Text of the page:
Misery Meets Mystery

10_Cloverfield_LaneIf I were to sum up the essence of 10 Cloverfield Lane, I’d say “intriguingly unique”.

The basic plot isn’t unique — woman goes off road, awakes imprisoned in a house, doesn’t know who to trust — but this one not only kept me guessing but most of my guesses were wrong.

The heroine is a bit of a “run away from problems” girl, but when she has an accident and wakes up chained to a wall in a house, running away is not an option. When she is told by the strange owner Howard (played in nicely menacing fashion by John Goodman) that he’s saved her because there has been some disaster outside and the air isn’t breathable, she is understandably suspicious. The other strange occupant of the house, who claims he built the bomb shelter they’re in and forced his way in, adds further confusion, but he does support Howard’s story.

While its genre is partially horror and has its share of frights and violence, I don’t consider it truly horrific (unlike Stephen King’s Misery, which has a similar basic plot). I don’t think you’ll be opening your eyes in the middle of the night after watching it, but it’s not something you’ll want to watch with the kids.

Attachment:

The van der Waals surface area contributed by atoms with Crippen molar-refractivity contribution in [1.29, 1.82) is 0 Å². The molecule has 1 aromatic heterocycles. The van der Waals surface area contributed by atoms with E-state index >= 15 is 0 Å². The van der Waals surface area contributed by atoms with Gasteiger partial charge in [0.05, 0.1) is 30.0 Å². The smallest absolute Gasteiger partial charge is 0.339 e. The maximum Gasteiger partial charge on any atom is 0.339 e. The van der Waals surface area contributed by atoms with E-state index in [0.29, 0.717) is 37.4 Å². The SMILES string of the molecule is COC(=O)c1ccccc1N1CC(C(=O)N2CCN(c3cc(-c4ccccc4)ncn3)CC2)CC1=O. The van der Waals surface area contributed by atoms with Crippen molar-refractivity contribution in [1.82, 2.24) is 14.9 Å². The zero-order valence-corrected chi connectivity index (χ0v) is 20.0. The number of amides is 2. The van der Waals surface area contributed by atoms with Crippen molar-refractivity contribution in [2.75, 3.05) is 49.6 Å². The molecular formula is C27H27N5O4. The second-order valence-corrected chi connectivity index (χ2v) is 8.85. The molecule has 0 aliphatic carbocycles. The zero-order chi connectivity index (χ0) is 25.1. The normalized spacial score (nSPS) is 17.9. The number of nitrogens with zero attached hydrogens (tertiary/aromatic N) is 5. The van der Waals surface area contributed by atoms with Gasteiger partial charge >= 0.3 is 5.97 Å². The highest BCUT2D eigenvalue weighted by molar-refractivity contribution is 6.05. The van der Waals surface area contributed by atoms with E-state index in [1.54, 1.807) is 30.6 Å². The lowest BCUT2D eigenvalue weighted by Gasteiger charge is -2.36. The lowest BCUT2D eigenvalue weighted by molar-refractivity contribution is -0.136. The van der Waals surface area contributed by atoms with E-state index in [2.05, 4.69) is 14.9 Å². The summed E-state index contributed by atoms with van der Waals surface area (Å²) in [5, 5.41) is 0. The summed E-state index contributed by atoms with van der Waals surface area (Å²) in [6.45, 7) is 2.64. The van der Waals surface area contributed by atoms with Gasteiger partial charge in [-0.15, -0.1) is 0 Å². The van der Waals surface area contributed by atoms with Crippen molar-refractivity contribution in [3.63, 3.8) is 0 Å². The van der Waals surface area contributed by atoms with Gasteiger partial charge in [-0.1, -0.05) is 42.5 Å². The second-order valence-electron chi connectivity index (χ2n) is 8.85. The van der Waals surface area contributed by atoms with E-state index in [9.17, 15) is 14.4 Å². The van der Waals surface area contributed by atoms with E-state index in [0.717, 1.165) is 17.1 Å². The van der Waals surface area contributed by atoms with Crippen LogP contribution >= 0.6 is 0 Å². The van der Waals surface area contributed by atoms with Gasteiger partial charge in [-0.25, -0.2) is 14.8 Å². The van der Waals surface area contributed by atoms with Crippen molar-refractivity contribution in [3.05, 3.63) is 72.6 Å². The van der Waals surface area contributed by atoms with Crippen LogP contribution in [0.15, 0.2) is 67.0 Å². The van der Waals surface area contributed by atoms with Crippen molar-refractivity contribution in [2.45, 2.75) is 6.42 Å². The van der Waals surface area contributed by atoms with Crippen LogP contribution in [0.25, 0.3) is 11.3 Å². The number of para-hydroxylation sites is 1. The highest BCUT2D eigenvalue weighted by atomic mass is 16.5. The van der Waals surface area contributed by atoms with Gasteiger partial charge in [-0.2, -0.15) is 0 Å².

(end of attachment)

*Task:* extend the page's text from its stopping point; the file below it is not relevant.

Throughout the movie you are left wondering what’s really going on. Howard is a conspiracy nut and is alternately reasonable and threatening, so you don’t know what of what he says to believe. Some evidence points to his telling the truth. But other evidence points to him being a mad killer. I won’t tell you what happens as I think this is a movie worth watching. And I will merely quote what the heroine says when she discovers the truth: “You’ve got to be kidding me.”

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